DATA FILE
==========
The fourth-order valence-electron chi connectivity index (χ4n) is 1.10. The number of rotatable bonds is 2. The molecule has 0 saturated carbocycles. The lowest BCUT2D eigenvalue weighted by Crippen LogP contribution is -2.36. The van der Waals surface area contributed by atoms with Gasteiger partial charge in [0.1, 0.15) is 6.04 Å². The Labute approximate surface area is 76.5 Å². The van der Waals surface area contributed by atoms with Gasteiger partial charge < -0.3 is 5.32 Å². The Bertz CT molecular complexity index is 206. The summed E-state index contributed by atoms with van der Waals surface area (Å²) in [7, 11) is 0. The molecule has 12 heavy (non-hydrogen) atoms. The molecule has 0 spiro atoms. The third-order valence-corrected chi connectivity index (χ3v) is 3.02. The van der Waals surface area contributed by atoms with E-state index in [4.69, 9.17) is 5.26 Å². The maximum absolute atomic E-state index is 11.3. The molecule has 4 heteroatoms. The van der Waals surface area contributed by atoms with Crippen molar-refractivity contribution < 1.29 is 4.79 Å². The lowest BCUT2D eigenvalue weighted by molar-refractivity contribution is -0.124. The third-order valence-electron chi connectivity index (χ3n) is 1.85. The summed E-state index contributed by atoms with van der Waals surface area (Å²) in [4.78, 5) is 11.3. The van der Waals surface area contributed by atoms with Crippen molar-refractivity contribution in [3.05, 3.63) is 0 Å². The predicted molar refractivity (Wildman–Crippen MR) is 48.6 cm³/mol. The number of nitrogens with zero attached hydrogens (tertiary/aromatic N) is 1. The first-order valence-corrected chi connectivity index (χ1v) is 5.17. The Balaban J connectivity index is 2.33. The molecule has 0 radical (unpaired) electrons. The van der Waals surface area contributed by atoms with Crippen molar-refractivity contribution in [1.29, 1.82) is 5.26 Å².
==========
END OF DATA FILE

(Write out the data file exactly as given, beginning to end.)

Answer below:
The fourth-order valence-electron chi connectivity index (χ4n) is 1.10. The number of rotatable bonds is 2. The molecule has 0 saturated carbocycles. The lowest BCUT2D eigenvalue weighted by Crippen LogP contribution is -2.36. The van der Waals surface area contributed by atoms with Gasteiger partial charge in [0.1, 0.15) is 6.04 Å². The Labute approximate surface area is 76.5 Å². The van der Waals surface area contributed by atoms with Gasteiger partial charge < -0.3 is 5.32 Å². The Bertz CT molecular complexity index is 206. The summed E-state index contributed by atoms with van der Waals surface area (Å²) in [7, 11) is 0. The molecule has 12 heavy (non-hydrogen) atoms. The molecule has 0 spiro atoms. The third-order valence-corrected chi connectivity index (χ3v) is 3.02. The van der Waals surface area contributed by atoms with E-state index in [4.69, 9.17) is 5.26 Å². The maximum absolute atomic E-state index is 11.3. The molecule has 4 heteroatoms. The van der Waals surface area contributed by atoms with Crippen molar-refractivity contribution < 1.29 is 4.79 Å². The lowest BCUT2D eigenvalue weighted by molar-refractivity contribution is -0.124. The third-order valence-electron chi connectivity index (χ3n) is 1.85. The summed E-state index contributed by atoms with van der Waals surface area (Å²) in [4.78, 5) is 11.3. The van der Waals surface area contributed by atoms with Crippen molar-refractivity contribution in [3.05, 3.63) is 0 Å². The predicted molar refractivity (Wildman–Crippen MR) is 48.6 cm³/mol. The number of nitrogens with zero attached hydrogens (tertiary/aromatic N) is 1. The first-order valence-corrected chi connectivity index (χ1v) is 5.17. The Balaban J connectivity index is 2.33. The molecule has 0 radical (unpaired) electrons. The van der Waals surface area contributed by atoms with Crippen molar-refractivity contribution in [1.29, 1.82) is 5.26 Å².